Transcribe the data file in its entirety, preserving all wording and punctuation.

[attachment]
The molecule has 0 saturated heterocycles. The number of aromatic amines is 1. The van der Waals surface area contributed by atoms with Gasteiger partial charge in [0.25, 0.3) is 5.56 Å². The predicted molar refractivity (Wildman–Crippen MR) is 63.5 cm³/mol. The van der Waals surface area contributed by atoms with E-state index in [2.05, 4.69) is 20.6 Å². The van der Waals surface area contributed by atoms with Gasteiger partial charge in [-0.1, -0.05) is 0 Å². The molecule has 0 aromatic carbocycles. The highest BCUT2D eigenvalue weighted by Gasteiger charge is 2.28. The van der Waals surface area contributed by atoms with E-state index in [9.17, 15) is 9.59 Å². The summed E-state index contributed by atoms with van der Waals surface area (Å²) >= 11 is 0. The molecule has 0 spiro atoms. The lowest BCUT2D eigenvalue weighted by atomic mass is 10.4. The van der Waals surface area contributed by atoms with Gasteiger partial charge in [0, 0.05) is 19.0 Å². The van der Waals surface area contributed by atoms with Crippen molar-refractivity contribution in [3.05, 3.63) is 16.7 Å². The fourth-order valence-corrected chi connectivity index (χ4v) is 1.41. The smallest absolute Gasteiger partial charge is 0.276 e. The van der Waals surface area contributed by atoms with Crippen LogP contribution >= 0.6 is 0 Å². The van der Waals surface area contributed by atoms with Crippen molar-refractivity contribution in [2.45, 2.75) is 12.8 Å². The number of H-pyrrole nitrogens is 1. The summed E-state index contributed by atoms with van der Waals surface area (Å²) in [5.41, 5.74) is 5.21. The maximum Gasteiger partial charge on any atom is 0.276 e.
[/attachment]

The molecule has 0 saturated heterocycles. The number of aromatic amines is 1. The van der Waals surface area contributed by atoms with Gasteiger partial charge in [0.25, 0.3) is 5.56 Å². The predicted molar refractivity (Wildman–Crippen MR) is 63.5 cm³/mol. The van der Waals surface area contributed by atoms with E-state index in [2.05, 4.69) is 20.6 Å². The van der Waals surface area contributed by atoms with Gasteiger partial charge in [-0.1, -0.05) is 0 Å². The molecule has 0 aromatic carbocycles. The highest BCUT2D eigenvalue weighted by Gasteiger charge is 2.28. The van der Waals surface area contributed by atoms with E-state index in [9.17, 15) is 9.59 Å². The summed E-state index contributed by atoms with van der Waals surface area (Å²) >= 11 is 0. The molecule has 0 spiro atoms. The lowest BCUT2D eigenvalue weighted by atomic mass is 10.4. The van der Waals surface area contributed by atoms with Gasteiger partial charge in [0, 0.05) is 19.0 Å². The van der Waals surface area contributed by atoms with Crippen molar-refractivity contribution in [3.05, 3.63) is 16.7 Å². The fourth-order valence-corrected chi connectivity index (χ4v) is 1.41. The smallest absolute Gasteiger partial charge is 0.276 e. The van der Waals surface area contributed by atoms with Crippen LogP contribution >= 0.6 is 0 Å². The van der Waals surface area contributed by atoms with Crippen molar-refractivity contribution in [2.45, 2.75) is 12.8 Å². The number of H-pyrrole nitrogens is 1. The summed E-state index contributed by atoms with van der Waals surface area (Å²) in [5.41, 5.74) is 5.21. The maximum Gasteiger partial charge on any atom is 0.276 e.